Why Do Your Ears Ring?
Ever experience a ringing in your ears in a perfectly quiet setting?
That’s a sign of tinnitus, a hearing problem that affects an estimated one in five people in Hilton Head and across the U.S. Tinnitus varies greatly between individuals; for some it is an occasional nuisance, while others find it a constant distraction that wreaks havoc with their daily lives.
Understanding what causes it can help you manage the symptoms and find relief.
Tinnitus is a Symptom, Not a Disease
Many people think of tinnitus as a medical condition, but according to audiologists in Hilton Head, it is actually a symptom rather than a disease.
That ringing in your ears is the result of damaged sensory hair cells in the cochlea that are essentially “misfiring.”
A high-pitched ringing sensation is most commonly reported, but others experience roaring, buzzing, whooshing, humming, clicking, whistling or other sounds.
The effects of tinnitus are unique to each individual; those with the worst cases experience symptoms so severe they;
- Interfere with Sleep,
- Lead to Hearing Loss
- Concentration Difficulties,
- Curtail Social Activities
and can cause
Factors That Cause Tinnitus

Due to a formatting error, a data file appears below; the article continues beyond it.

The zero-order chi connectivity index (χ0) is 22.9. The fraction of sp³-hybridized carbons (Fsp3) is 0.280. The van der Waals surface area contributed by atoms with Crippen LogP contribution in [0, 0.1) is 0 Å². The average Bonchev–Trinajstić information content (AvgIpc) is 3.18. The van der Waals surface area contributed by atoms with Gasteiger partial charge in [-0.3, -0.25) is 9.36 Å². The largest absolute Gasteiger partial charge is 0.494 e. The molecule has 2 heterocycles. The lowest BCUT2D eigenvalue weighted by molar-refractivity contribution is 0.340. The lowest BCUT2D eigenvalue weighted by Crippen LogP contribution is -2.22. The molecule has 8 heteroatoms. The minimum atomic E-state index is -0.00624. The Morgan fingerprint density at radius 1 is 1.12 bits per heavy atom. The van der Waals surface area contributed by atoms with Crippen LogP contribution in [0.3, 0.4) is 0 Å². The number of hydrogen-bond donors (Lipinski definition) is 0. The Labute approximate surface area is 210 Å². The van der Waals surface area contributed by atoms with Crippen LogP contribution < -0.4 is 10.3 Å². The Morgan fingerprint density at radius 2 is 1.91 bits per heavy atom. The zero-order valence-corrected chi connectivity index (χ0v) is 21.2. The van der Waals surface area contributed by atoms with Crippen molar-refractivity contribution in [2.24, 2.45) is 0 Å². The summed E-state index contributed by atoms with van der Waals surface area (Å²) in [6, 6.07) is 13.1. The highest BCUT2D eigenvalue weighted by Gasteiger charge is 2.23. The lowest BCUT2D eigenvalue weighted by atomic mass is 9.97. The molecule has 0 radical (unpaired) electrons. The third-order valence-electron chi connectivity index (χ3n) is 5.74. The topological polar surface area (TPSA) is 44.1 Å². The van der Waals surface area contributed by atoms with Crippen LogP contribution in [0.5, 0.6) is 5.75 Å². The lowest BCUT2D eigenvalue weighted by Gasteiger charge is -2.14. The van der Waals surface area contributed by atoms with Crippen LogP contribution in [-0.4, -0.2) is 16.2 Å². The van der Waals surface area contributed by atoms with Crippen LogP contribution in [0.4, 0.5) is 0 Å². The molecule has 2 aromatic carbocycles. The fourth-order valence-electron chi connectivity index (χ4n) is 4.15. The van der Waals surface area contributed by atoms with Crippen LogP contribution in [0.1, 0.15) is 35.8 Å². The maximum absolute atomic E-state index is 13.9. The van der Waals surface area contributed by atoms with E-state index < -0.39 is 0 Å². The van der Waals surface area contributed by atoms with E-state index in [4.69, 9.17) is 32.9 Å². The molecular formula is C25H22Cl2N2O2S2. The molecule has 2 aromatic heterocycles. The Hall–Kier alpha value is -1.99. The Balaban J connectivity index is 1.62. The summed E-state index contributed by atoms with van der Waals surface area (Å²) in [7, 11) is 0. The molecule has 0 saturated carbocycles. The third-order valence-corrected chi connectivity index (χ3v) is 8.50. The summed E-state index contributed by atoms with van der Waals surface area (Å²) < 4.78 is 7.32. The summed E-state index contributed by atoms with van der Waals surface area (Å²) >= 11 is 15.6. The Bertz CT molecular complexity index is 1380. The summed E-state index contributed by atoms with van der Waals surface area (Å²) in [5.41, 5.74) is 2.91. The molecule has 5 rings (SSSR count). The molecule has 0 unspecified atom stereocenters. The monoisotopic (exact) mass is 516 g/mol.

The list of factors that can cause tinnitus is extensive.
Age-related hearing loss and noise exposure are most common; other contributors include ear and sinus infections, excess earwax, otosclerosis (stiffening of the bones in your middle ear), inner ear disorders such as Meniere’s disease, head and neck injuries, TMJ disorders, benign tumors known as acoustic neuromas, blood vessel disorders and even certain medications such as antibiotics, diuretics and chemotherapy drugs.
Sometimes, your Hilton Head audiologist isn’t able to determine an exact cause.
Despite stereotypes to the contrary, not all tinnitus patients are old.
A 2016 Scientific Reports study found that nearly 30 percent of adolescents experience chronic tinnitus, most likely due to noise exposure brought on by listening to loud music or failing to adequately protect their hearing during noisy activities such as sporting events.
Coping Strategies to Manage Tinnitus
There is no cure for tinnitus; once you have it, the best you can do is learn coping strategies that will help you manage its symptoms.
Masking techniques (white noise therapy and tinnitus retraining therapy) help your brain focus on sounds other than the ringing in your ears so it doesn’t prove to be such a distraction.
Other solutions include relaxation exercises, counseling, lifestyle changes (reducing sodium and caffeine intake, giving up cigarettes), antidepressants and switching up medications.
Naturally, prevention is best.
Your Hilton Head audiologist recommends wearing hearing protection whenever you participate in noisy activities, keeping the volume at a reasonable level when listening to music through headphones or earbuds and making regular hearing screenings a part of your medical routine.
Related Hearing Loss Posts:
- Seasonal Allergies May Affect Hearing Loss
- Hearing Loss in Children
- Break Out the Floss to Prevent Hearing Loss
Other Hilton Head Audiologists Office Locations
1231 Ribaut Rd
Beaufort, SC 29902
10 Arley Way, Suite 101
Bluffton, SC 29910